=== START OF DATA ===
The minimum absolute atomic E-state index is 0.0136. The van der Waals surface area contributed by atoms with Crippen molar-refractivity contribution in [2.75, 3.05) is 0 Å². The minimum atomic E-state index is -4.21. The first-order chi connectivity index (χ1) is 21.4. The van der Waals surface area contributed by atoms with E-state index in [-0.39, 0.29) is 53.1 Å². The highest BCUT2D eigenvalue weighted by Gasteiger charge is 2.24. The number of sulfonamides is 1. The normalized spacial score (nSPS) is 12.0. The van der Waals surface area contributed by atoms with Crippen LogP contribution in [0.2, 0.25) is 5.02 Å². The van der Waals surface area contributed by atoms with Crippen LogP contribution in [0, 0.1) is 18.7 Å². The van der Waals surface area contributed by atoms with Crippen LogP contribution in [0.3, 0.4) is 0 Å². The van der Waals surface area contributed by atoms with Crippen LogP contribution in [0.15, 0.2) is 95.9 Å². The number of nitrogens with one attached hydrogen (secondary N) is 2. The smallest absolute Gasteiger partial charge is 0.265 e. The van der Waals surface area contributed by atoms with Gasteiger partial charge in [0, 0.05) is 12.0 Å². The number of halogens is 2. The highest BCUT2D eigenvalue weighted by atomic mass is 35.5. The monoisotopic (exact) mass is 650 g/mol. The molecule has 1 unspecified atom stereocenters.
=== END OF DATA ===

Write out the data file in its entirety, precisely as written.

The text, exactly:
The minimum absolute atomic E-state index is 0.0136. The van der Waals surface area contributed by atoms with Crippen molar-refractivity contribution in [2.75, 3.05) is 0 Å². The minimum atomic E-state index is -4.21. The first-order chi connectivity index (χ1) is 21.4. The van der Waals surface area contributed by atoms with E-state index in [-0.39, 0.29) is 53.1 Å². The highest BCUT2D eigenvalue weighted by Gasteiger charge is 2.24. The number of sulfonamides is 1. The normalized spacial score (nSPS) is 12.0. The van der Waals surface area contributed by atoms with Crippen LogP contribution in [0.2, 0.25) is 5.02 Å². The van der Waals surface area contributed by atoms with Crippen LogP contribution in [0, 0.1) is 18.7 Å². The van der Waals surface area contributed by atoms with Crippen LogP contribution in [0.3, 0.4) is 0 Å². The van der Waals surface area contributed by atoms with Crippen LogP contribution in [0.15, 0.2) is 95.9 Å². The number of nitrogens with one attached hydrogen (secondary N) is 2. The smallest absolute Gasteiger partial charge is 0.265 e. The van der Waals surface area contributed by atoms with Gasteiger partial charge in [0, 0.05) is 12.0 Å². The number of halogens is 2. The highest BCUT2D eigenvalue weighted by atomic mass is 35.5. The monoisotopic (exact) mass is 650 g/mol. The molecule has 1 unspecified atom stereocenters.